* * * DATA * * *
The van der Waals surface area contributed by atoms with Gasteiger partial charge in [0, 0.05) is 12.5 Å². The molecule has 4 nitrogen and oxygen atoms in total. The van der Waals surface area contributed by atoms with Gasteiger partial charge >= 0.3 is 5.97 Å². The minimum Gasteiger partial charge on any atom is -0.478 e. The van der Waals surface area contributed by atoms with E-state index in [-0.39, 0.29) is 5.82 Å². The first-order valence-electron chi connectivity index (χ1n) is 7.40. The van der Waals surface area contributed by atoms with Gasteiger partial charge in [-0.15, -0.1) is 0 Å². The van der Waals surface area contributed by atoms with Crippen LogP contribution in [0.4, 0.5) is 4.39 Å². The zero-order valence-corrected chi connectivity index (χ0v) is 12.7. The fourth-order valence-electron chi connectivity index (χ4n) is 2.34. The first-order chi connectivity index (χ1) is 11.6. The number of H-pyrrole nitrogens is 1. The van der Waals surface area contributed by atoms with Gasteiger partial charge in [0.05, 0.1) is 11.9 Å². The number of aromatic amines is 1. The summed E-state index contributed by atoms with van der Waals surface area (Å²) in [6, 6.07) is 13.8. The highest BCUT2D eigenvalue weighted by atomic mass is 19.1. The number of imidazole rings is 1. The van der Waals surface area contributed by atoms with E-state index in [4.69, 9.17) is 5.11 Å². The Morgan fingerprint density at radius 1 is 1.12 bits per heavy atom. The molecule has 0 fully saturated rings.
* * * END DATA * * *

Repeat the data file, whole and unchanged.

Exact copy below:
The van der Waals surface area contributed by atoms with Gasteiger partial charge in [0, 0.05) is 12.5 Å². The molecule has 4 nitrogen and oxygen atoms in total. The van der Waals surface area contributed by atoms with Gasteiger partial charge >= 0.3 is 5.97 Å². The minimum Gasteiger partial charge on any atom is -0.478 e. The van der Waals surface area contributed by atoms with E-state index in [-0.39, 0.29) is 5.82 Å². The first-order valence-electron chi connectivity index (χ1n) is 7.40. The van der Waals surface area contributed by atoms with Gasteiger partial charge in [-0.15, -0.1) is 0 Å². The van der Waals surface area contributed by atoms with Crippen LogP contribution in [0.4, 0.5) is 4.39 Å². The zero-order valence-corrected chi connectivity index (χ0v) is 12.7. The fourth-order valence-electron chi connectivity index (χ4n) is 2.34. The first-order chi connectivity index (χ1) is 11.6. The number of H-pyrrole nitrogens is 1. The van der Waals surface area contributed by atoms with Gasteiger partial charge in [0.05, 0.1) is 11.9 Å². The number of aromatic amines is 1. The summed E-state index contributed by atoms with van der Waals surface area (Å²) in [6, 6.07) is 13.8. The highest BCUT2D eigenvalue weighted by atomic mass is 19.1. The number of imidazole rings is 1. The van der Waals surface area contributed by atoms with E-state index in [4.69, 9.17) is 5.11 Å². The Morgan fingerprint density at radius 1 is 1.12 bits per heavy atom. The molecule has 0 fully saturated rings.